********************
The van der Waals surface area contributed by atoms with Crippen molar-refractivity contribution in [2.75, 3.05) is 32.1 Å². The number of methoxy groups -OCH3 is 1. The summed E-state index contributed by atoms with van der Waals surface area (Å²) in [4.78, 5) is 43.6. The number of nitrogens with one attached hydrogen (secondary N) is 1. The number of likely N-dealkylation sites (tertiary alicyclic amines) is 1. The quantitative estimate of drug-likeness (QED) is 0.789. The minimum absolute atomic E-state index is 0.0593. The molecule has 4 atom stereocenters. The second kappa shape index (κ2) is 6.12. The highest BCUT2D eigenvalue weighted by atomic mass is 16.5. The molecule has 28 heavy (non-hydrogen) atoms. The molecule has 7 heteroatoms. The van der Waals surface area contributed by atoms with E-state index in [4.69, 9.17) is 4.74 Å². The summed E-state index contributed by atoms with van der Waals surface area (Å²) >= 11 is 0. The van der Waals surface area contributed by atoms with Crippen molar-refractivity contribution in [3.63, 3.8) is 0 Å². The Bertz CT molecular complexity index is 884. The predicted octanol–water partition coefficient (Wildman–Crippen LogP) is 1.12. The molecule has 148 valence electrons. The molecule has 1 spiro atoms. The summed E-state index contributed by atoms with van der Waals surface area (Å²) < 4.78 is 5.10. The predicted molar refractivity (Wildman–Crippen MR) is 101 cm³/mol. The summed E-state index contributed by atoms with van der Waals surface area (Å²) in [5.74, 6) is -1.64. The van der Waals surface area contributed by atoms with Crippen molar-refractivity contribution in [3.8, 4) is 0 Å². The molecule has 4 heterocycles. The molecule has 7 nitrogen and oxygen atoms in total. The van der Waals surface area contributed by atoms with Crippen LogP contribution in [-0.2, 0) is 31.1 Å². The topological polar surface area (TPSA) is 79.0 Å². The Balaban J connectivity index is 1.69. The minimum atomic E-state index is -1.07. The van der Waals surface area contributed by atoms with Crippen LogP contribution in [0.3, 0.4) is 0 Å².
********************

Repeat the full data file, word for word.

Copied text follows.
The van der Waals surface area contributed by atoms with Crippen molar-refractivity contribution in [2.75, 3.05) is 32.1 Å². The number of methoxy groups -OCH3 is 1. The summed E-state index contributed by atoms with van der Waals surface area (Å²) in [4.78, 5) is 43.6. The number of nitrogens with one attached hydrogen (secondary N) is 1. The number of likely N-dealkylation sites (tertiary alicyclic amines) is 1. The quantitative estimate of drug-likeness (QED) is 0.789. The minimum absolute atomic E-state index is 0.0593. The molecule has 4 atom stereocenters. The second kappa shape index (κ2) is 6.12. The highest BCUT2D eigenvalue weighted by atomic mass is 16.5. The molecule has 28 heavy (non-hydrogen) atoms. The molecule has 7 heteroatoms. The van der Waals surface area contributed by atoms with E-state index in [4.69, 9.17) is 4.74 Å². The summed E-state index contributed by atoms with van der Waals surface area (Å²) >= 11 is 0. The van der Waals surface area contributed by atoms with Crippen molar-refractivity contribution in [3.63, 3.8) is 0 Å². The Bertz CT molecular complexity index is 884. The predicted octanol–water partition coefficient (Wildman–Crippen LogP) is 1.12. The molecule has 148 valence electrons. The molecule has 1 spiro atoms. The summed E-state index contributed by atoms with van der Waals surface area (Å²) < 4.78 is 5.10. The predicted molar refractivity (Wildman–Crippen MR) is 101 cm³/mol. The summed E-state index contributed by atoms with van der Waals surface area (Å²) in [5.74, 6) is -1.64. The van der Waals surface area contributed by atoms with Crippen molar-refractivity contribution in [3.8, 4) is 0 Å². The molecule has 4 heterocycles. The molecule has 7 nitrogen and oxygen atoms in total. The van der Waals surface area contributed by atoms with Crippen LogP contribution in [-0.2, 0) is 31.1 Å². The topological polar surface area (TPSA) is 79.0 Å². The Balaban J connectivity index is 1.69. The minimum atomic E-state index is -1.07. The van der Waals surface area contributed by atoms with Crippen LogP contribution in [0.3, 0.4) is 0 Å².